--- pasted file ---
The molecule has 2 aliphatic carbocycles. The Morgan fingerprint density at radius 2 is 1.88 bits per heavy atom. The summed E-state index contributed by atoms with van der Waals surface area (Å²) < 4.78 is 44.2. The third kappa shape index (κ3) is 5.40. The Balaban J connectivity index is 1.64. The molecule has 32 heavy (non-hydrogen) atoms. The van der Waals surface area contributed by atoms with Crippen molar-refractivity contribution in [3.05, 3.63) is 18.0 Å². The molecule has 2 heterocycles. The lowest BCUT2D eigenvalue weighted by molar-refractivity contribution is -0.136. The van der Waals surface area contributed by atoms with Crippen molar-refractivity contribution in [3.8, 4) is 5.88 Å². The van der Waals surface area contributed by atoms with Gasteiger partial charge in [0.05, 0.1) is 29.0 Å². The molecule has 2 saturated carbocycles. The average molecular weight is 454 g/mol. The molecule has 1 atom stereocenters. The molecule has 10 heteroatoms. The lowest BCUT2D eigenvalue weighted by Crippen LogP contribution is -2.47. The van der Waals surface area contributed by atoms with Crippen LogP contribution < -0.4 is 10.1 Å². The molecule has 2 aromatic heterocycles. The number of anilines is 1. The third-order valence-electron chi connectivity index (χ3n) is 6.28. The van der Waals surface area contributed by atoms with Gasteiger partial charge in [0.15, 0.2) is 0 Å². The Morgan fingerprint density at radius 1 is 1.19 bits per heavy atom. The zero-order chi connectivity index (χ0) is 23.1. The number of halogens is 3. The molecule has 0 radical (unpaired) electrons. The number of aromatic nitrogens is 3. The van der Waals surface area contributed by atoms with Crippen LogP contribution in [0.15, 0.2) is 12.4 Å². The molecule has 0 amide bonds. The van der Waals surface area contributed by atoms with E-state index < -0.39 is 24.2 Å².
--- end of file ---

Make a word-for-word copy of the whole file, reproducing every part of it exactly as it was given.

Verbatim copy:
The molecule has 2 aliphatic carbocycles. The Morgan fingerprint density at radius 2 is 1.88 bits per heavy atom. The summed E-state index contributed by atoms with van der Waals surface area (Å²) < 4.78 is 44.2. The third kappa shape index (κ3) is 5.40. The Balaban J connectivity index is 1.64. The molecule has 32 heavy (non-hydrogen) atoms. The van der Waals surface area contributed by atoms with Crippen molar-refractivity contribution in [3.05, 3.63) is 18.0 Å². The molecule has 2 heterocycles. The lowest BCUT2D eigenvalue weighted by molar-refractivity contribution is -0.136. The van der Waals surface area contributed by atoms with Crippen molar-refractivity contribution in [3.8, 4) is 5.88 Å². The van der Waals surface area contributed by atoms with Gasteiger partial charge in [0.05, 0.1) is 29.0 Å². The molecule has 2 saturated carbocycles. The average molecular weight is 454 g/mol. The molecule has 1 atom stereocenters. The molecule has 10 heteroatoms. The lowest BCUT2D eigenvalue weighted by Crippen LogP contribution is -2.47. The van der Waals surface area contributed by atoms with Crippen LogP contribution < -0.4 is 10.1 Å². The molecule has 2 aromatic heterocycles. The number of anilines is 1. The third-order valence-electron chi connectivity index (χ3n) is 6.28. The van der Waals surface area contributed by atoms with Gasteiger partial charge in [0.15, 0.2) is 0 Å². The Morgan fingerprint density at radius 1 is 1.19 bits per heavy atom. The zero-order chi connectivity index (χ0) is 23.1. The number of halogens is 3. The molecule has 0 radical (unpaired) electrons. The number of aromatic nitrogens is 3. The van der Waals surface area contributed by atoms with Crippen LogP contribution in [0.15, 0.2) is 12.4 Å². The molecule has 0 amide bonds. The van der Waals surface area contributed by atoms with E-state index < -0.39 is 24.2 Å².